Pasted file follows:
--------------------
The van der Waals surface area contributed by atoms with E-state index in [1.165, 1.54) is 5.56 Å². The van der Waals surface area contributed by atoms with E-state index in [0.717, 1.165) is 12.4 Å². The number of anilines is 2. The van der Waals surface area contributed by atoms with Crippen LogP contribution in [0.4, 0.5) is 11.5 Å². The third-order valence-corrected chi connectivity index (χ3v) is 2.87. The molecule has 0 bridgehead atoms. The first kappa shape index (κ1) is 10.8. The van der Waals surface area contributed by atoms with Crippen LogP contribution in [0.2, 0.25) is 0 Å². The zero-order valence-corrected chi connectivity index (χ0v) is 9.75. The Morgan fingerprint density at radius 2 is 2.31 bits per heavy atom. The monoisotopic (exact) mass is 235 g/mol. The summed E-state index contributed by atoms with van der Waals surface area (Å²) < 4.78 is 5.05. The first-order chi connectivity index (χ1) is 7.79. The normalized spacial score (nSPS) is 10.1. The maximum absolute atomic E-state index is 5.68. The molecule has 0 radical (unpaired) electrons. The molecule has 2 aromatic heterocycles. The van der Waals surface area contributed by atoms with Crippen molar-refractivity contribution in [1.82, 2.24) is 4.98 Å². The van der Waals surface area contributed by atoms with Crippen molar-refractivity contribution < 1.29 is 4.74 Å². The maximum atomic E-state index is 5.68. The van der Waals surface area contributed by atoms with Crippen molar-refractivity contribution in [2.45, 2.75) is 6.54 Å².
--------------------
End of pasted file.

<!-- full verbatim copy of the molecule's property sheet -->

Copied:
The van der Waals surface area contributed by atoms with E-state index in [1.165, 1.54) is 5.56 Å². The van der Waals surface area contributed by atoms with E-state index in [0.717, 1.165) is 12.4 Å². The number of anilines is 2. The van der Waals surface area contributed by atoms with Crippen LogP contribution in [0.4, 0.5) is 11.5 Å². The third-order valence-corrected chi connectivity index (χ3v) is 2.87. The molecule has 0 bridgehead atoms. The first kappa shape index (κ1) is 10.8. The van der Waals surface area contributed by atoms with Crippen LogP contribution in [0.2, 0.25) is 0 Å². The zero-order valence-corrected chi connectivity index (χ0v) is 9.75. The Morgan fingerprint density at radius 2 is 2.31 bits per heavy atom. The monoisotopic (exact) mass is 235 g/mol. The summed E-state index contributed by atoms with van der Waals surface area (Å²) < 4.78 is 5.05. The first-order chi connectivity index (χ1) is 7.79. The normalized spacial score (nSPS) is 10.1. The maximum absolute atomic E-state index is 5.68. The molecule has 0 radical (unpaired) electrons. The molecule has 2 aromatic heterocycles. The van der Waals surface area contributed by atoms with Crippen molar-refractivity contribution in [1.82, 2.24) is 4.98 Å². The van der Waals surface area contributed by atoms with Crippen molar-refractivity contribution < 1.29 is 4.74 Å². The maximum atomic E-state index is 5.68. The van der Waals surface area contributed by atoms with Crippen molar-refractivity contribution in [2.45, 2.75) is 6.54 Å².